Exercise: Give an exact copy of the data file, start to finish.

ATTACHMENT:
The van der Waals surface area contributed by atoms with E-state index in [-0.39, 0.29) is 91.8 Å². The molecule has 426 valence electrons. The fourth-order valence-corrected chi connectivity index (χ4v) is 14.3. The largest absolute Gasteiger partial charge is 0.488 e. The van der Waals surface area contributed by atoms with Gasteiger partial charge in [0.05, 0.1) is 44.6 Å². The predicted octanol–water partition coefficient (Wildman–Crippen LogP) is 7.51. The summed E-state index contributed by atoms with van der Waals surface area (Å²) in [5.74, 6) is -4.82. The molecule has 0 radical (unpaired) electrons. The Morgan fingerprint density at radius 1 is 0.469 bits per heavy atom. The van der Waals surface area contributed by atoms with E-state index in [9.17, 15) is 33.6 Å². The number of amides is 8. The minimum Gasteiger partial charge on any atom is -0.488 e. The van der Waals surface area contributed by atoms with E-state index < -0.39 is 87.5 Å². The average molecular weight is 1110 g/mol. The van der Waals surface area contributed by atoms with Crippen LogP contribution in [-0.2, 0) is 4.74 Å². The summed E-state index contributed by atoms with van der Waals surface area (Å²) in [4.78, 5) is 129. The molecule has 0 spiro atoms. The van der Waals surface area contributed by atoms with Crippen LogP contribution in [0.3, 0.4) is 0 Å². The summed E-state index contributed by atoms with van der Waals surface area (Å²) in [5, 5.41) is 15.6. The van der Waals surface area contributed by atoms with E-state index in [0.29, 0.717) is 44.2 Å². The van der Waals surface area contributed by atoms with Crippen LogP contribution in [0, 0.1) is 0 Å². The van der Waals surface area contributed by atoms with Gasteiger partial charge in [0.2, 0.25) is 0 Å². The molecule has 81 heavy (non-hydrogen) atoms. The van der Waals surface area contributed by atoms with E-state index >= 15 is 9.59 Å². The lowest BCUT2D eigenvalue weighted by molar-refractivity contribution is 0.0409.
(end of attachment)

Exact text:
The van der Waals surface area contributed by atoms with E-state index in [-0.39, 0.29) is 91.8 Å². The molecule has 426 valence electrons. The fourth-order valence-corrected chi connectivity index (χ4v) is 14.3. The largest absolute Gasteiger partial charge is 0.488 e. The van der Waals surface area contributed by atoms with Gasteiger partial charge in [0.05, 0.1) is 44.6 Å². The predicted octanol–water partition coefficient (Wildman–Crippen LogP) is 7.51. The summed E-state index contributed by atoms with van der Waals surface area (Å²) in [5.74, 6) is -4.82. The molecule has 0 radical (unpaired) electrons. The Morgan fingerprint density at radius 1 is 0.469 bits per heavy atom. The van der Waals surface area contributed by atoms with E-state index in [9.17, 15) is 33.6 Å². The number of amides is 8. The minimum Gasteiger partial charge on any atom is -0.488 e. The van der Waals surface area contributed by atoms with E-state index < -0.39 is 87.5 Å². The average molecular weight is 1110 g/mol. The van der Waals surface area contributed by atoms with Crippen LogP contribution in [-0.2, 0) is 4.74 Å². The summed E-state index contributed by atoms with van der Waals surface area (Å²) in [4.78, 5) is 129. The molecule has 0 spiro atoms. The van der Waals surface area contributed by atoms with Crippen LogP contribution in [0.3, 0.4) is 0 Å². The summed E-state index contributed by atoms with van der Waals surface area (Å²) in [5, 5.41) is 15.6. The van der Waals surface area contributed by atoms with E-state index in [0.29, 0.717) is 44.2 Å². The van der Waals surface area contributed by atoms with Crippen LogP contribution in [0, 0.1) is 0 Å². The van der Waals surface area contributed by atoms with Gasteiger partial charge in [0.2, 0.25) is 0 Å². The molecule has 81 heavy (non-hydrogen) atoms. The van der Waals surface area contributed by atoms with E-state index >= 15 is 9.59 Å². The lowest BCUT2D eigenvalue weighted by molar-refractivity contribution is 0.0409.